Wednesday, March 23, 2011


It is so good to see the native plants in the new buffer along the stream starting to leaf out. Indian plum was first, and now the red flowering currant (above), twin flower and wild roses are starting to show some green.  

I heard it noted once that hummingbirds in our area used to migrate south in the winter and return north with the blooming of the native currants, but that now they overwinter here.  We certainly hear them all year long.  This little guy was fussing at me in our yard back in February - 

 I've never seen heron in the field behind our yard as much as I have this spring.  This one stood in this spot for a couple of hours - 

The most exciting news right now is that I am convinced that the neighborhood hawks have eggs in their nest. A hawk has been sitting in the nest most of the day lately.  Here is a picture with the hawk hunkered down and facing to the left -

When I took this picture the hawk was doing a little housekeeping, so it's tail was sticking up toward me -

According to what I read on the Seattle Audubon webpage about Red-tailed hawks, these hawks are monogamous, both the females and the males build the nest and incubate the eggs, the eggs take around 30 days to hatch, and the female takes care of the babies for the first month or so after they hatch while the male brings them food.  We will probably know when the eggs hatch because in the past we would hear the calls of those little birds all day long for quite a while. Unfortunately I will lose my ability to take pictures pretty soon when the trees I'm shooting through leaf out.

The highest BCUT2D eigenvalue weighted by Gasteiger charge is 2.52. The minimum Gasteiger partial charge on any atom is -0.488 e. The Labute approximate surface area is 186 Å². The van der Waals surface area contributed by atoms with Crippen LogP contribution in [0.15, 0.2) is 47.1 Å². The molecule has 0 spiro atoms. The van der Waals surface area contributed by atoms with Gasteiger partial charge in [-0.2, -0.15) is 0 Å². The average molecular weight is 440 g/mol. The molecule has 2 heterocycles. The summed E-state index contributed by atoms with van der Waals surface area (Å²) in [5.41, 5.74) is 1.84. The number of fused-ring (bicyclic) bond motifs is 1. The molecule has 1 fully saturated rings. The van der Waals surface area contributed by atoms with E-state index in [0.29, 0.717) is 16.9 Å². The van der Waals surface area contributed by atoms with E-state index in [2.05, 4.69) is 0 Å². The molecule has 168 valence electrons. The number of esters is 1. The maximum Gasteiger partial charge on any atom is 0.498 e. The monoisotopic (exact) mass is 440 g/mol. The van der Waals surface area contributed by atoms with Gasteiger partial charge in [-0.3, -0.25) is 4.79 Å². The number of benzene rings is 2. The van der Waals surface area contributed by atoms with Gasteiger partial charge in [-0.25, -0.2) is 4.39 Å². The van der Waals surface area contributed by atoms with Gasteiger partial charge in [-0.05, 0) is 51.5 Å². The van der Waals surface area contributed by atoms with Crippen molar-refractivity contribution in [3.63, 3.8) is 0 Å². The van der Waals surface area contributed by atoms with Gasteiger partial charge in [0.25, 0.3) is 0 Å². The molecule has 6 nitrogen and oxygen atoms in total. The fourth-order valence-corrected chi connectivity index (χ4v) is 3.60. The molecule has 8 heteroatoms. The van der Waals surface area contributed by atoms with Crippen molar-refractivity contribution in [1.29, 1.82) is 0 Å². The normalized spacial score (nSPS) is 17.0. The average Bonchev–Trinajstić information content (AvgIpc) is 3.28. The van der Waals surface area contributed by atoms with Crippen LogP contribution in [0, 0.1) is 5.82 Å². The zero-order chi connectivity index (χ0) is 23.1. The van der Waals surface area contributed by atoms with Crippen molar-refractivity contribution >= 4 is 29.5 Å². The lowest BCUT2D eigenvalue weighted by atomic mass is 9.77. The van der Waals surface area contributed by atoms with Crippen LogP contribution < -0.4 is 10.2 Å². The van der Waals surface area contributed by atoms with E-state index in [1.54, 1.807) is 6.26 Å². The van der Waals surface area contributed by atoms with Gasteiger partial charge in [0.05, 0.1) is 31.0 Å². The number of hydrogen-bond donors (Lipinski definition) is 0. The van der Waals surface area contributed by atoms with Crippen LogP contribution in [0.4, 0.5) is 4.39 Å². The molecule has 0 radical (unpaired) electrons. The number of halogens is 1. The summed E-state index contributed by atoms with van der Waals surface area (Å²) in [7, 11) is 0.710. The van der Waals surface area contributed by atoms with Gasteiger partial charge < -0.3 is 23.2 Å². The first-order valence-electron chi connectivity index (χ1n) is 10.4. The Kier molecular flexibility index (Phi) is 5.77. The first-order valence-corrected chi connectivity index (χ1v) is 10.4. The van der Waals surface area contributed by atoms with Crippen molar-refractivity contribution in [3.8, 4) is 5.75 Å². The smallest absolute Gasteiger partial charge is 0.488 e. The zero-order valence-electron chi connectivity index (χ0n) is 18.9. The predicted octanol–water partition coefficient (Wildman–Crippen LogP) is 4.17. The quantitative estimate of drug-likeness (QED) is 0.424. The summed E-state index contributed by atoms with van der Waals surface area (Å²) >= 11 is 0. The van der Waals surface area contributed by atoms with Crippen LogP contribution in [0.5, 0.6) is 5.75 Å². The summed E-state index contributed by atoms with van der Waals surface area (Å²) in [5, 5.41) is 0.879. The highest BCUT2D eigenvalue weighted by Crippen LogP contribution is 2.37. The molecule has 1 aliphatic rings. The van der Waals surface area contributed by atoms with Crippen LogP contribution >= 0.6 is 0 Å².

Back on March 14th we started to get a little worried about stream flooding, but luckily the water receded a few inches shy of excitement.  As you can see here, the culvert under the street was basically maxed out -

Here's a shot looking downstream from the front of our yard -

After THIS deluge I noticed that most of the sediment that had built up on the bottom of the stream all winter seems to have been washed away. This picture was taken today off the south side of the foot bridge -

It's going to be interesting to see how quickly sediment comes back.  I've felt like the stream has been a bit muddier than usual when it has rained recently.  I'm thinking there might be some muddy runoff from a development upstream, but we have yet to investigate when it's really raining.  

Oh, and we are hearing frogs in the distance in the evening, and the crows are not noisily passing through at dusk like they had been.

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